11. Feb 6, 2017

### albertrichardf

It also states that "We need a new definition of momentum to retain the definition of force as a change in momentum", and that "In this definition of momentum, the mass m=m0 is the “rest mass”". It does change the definition of momentum $m_o \frac {dx}{d \tau}$, and it does not use the relativistic mass. It mentions it in passing, but quickly points out that by using the relativistic mass, while momentum's definition is preserved, the definition of kinetic energy is not.
Though the whole thing of whether momentum is redefined or whether the mass is redefined is somewhat pointless. The point is, the way to calculate momentum changes, and the way to calculate the mass changes.

12. Feb 7, 2017

### DrStupid

In my calculation (see link above) I demonstrated how the relativistic momentum results from the original definitions if Galilean trasformation is replaced by Lorentz transformation - without any redefinitions. The old definition is just rewritten using a new concept of mass. And even the new concept of mass is not a requirement in relativity. Relativistic mass would do the job as well. Using rest mass instead is just more comfortable.

13. Feb 7, 2017

### IWantToLearn

Thanks :)

14. Feb 7, 2017

### albertrichardf

Welcome

It is possible to keep the old definition of momentum, but you can also redefine the momentum instead, as the paper as shown. Your method is better though, and more natural to the eye. Redefining the momentum just like that seems a bit ad-hoc. There was a paper that used a Hamiltonian equation of motion (the derivative of the Hamiltonian with respect to the momentum is the velocity.) plus the fact that for kinetic energy to be conserved in two frames, the momentum must be conserved as well. The built the argument based on how the velocity transforms from frame to frame. I'll search for it and post the link when I find it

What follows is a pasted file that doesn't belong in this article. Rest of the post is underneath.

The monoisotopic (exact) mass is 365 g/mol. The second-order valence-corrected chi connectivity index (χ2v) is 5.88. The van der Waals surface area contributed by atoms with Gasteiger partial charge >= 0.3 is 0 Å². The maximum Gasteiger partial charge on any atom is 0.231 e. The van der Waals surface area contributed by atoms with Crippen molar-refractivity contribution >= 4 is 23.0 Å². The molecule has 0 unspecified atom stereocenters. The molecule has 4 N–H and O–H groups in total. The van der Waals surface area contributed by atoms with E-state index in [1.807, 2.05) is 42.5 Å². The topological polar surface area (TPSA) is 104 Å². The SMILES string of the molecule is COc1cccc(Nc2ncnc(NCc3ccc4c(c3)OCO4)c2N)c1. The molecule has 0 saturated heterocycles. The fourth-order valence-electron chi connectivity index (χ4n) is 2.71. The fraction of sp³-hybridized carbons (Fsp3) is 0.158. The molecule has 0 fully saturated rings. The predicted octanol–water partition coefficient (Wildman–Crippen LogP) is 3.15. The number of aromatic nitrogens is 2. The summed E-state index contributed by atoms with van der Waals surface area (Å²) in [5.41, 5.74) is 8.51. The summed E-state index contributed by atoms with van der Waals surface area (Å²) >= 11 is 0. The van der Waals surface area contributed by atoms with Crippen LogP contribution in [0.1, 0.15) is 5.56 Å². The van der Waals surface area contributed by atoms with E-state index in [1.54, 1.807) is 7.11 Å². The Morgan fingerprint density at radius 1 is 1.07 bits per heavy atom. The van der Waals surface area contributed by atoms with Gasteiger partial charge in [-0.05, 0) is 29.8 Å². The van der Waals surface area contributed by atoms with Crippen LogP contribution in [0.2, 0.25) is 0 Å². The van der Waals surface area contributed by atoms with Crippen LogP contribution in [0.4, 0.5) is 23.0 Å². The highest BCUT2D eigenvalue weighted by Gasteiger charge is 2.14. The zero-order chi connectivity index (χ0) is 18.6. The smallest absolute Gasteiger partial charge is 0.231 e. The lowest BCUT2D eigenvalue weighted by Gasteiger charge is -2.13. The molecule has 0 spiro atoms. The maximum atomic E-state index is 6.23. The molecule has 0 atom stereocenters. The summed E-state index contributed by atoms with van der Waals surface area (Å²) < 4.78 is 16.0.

15. Feb 8, 2017

### albertrichardf

16. Feb 8, 2017

### DrStupid

I have a problem with the fact that there is no degree of freedom left for choices. My calculation shows that the momentum is already fixed by other conditions. Chosing the only possible solution isn't really a definition.

That sounds much better. In this case momentum is not defined by an equation but by its's porperties. This is indeed another definition even though it is desigend to be in line with the original definition.

17. Feb 8, 2017

### albertrichardf

I get what you mean. I never liked this "momentum by definition" because it is ad hoc.

I would think the definition is the same. The Hamiltonian depends on the momentum, where the momentum in the Hamiltonian's definition is defined as $\frac {∂L}{∂q'}$ This definition of momentum is used in the paper, so it would be the same as Newtonian physics actually